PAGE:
I know that many of you are fretting your little hearts out about what wines to serve with Christmas dinner and/or lunch. Worry no more, help is at hand, we at Bliss not only know our onions but our wines as well.
To start with a blindingly obvious choice for those of you who live in colder climates:
a nice Glühwein or mulled wine which should be served the moment your guests arrive. You serve it hot and it's very nice for those who are in danger of freezing one or more body parts off. It works a bit like anti-freeze but is suitable for human consumption, unlike the real deal.
If you live in hotter climes or your guests have been totally thawed out at long last after imbibing vast quantities of mulled wine, you could serve them a nice glass of bubbly. Champagne is served cold, so put it in the fridge a couple of hours before you serve it.
What's that I hear you moan? But, but YE there's a credit crisis going on, I can't afford champagne. Not to worry my dears, have I ever let you down? You don't have to buy the real thing, as champagne may only be called champagne when it's from the Champagne area in France and the good ones cost a small fortune, simply buy a nice fizzy wine from Italy, Spain, Germany or even from a non-Champagne area in France and pay less than half the price. And steer clear from the sweet stuff, try the dry, very dry or, if you must the semi dry (semi secco, halb trocken) ones. They taste really great and go well with all kinds of finger food.
Personally I like the Italian Spumante very well, but it's very dry so perhaps not the one to buy if so far you've only tasted the sweet fizzy wines.
Enough of fizzy wines let's progress to the real stuff; the non fizzy wines. As a rule of thumb you serve dry white wine with fish and chicken, dry red wine with meat and cheese and a dry rose with lamb. That was generally speaking of course, but personal taste comes into it too and some wines are more suitable for a certain type of guest than others. What if you had some very special guests for dinner, like gardeners for instance, what kind of wine would you serve them? Well, how about this one?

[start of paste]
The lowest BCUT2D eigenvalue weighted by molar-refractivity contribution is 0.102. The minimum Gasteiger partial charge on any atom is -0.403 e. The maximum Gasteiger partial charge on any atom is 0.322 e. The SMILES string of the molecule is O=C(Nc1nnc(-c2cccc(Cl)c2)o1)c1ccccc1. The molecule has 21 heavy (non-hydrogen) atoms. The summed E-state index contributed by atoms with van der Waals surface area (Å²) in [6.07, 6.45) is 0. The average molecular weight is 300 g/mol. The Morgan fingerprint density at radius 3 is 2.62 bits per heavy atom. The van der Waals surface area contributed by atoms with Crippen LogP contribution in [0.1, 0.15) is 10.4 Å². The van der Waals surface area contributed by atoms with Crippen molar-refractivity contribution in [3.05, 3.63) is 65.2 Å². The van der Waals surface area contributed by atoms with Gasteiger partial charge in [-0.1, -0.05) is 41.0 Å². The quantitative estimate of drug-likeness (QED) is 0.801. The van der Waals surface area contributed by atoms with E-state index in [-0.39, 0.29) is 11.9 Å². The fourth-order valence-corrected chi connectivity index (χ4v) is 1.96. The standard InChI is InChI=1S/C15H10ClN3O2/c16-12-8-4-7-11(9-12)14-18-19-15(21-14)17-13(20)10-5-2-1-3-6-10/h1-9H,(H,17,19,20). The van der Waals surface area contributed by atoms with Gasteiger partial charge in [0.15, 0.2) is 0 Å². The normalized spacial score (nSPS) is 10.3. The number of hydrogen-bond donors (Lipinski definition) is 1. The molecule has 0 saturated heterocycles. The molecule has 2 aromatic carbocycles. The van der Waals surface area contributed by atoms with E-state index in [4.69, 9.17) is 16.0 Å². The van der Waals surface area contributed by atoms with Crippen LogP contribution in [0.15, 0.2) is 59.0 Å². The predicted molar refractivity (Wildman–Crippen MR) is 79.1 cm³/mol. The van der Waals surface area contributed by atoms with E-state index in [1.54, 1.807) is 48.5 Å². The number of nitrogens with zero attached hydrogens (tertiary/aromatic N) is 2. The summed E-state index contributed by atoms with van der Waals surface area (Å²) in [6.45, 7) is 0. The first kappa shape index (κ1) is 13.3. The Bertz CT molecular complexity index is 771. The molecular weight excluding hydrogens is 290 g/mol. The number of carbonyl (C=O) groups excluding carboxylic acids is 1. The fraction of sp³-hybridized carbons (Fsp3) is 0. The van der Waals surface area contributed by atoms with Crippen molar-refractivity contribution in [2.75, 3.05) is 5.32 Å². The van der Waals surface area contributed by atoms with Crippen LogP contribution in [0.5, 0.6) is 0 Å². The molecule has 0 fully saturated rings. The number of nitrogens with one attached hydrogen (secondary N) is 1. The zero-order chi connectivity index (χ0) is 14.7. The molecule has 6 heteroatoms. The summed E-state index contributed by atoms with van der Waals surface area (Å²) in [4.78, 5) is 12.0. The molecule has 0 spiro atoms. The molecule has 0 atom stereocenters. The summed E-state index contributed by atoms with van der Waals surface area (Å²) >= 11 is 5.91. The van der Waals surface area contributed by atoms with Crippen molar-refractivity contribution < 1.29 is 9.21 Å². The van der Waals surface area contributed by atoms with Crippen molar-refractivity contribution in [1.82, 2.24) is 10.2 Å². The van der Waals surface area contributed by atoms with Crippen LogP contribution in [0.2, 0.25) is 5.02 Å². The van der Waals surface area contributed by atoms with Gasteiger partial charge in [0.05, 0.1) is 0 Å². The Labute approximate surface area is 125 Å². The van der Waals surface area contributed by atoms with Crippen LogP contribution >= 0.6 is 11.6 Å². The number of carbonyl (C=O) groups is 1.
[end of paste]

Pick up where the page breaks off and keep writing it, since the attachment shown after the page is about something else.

A lovely bordeau from France, made from the Merlot grape. It's a dry red wine.
Or, if you had Poppins, Dee, Barbara, Katarina or yours truly to dinner you couldn't go wrong with a wine like this:
A lovely Italian wine.
With dessert you could serve your guests a sweet wine like this one for instance. What gardener could say no to a drop of Passion flower wine?And although it looks very oriental it's actually made in Germany.There is a suitable wine for every occasion, for every dish and every kind of guest, even for guests you do not like all that much. If, in the unlikely event, you'll find yourself having guests for dinner who are less than simpatico, do not worry, I have the right wine for them as well and here it is; a remarkably full bodied dry red wine from Australia:
Make sure that the label is very visible and hopefully they will take the hint and make themselves scarce, pronto!
copyrigth 2008 Y.E.W. Heuzen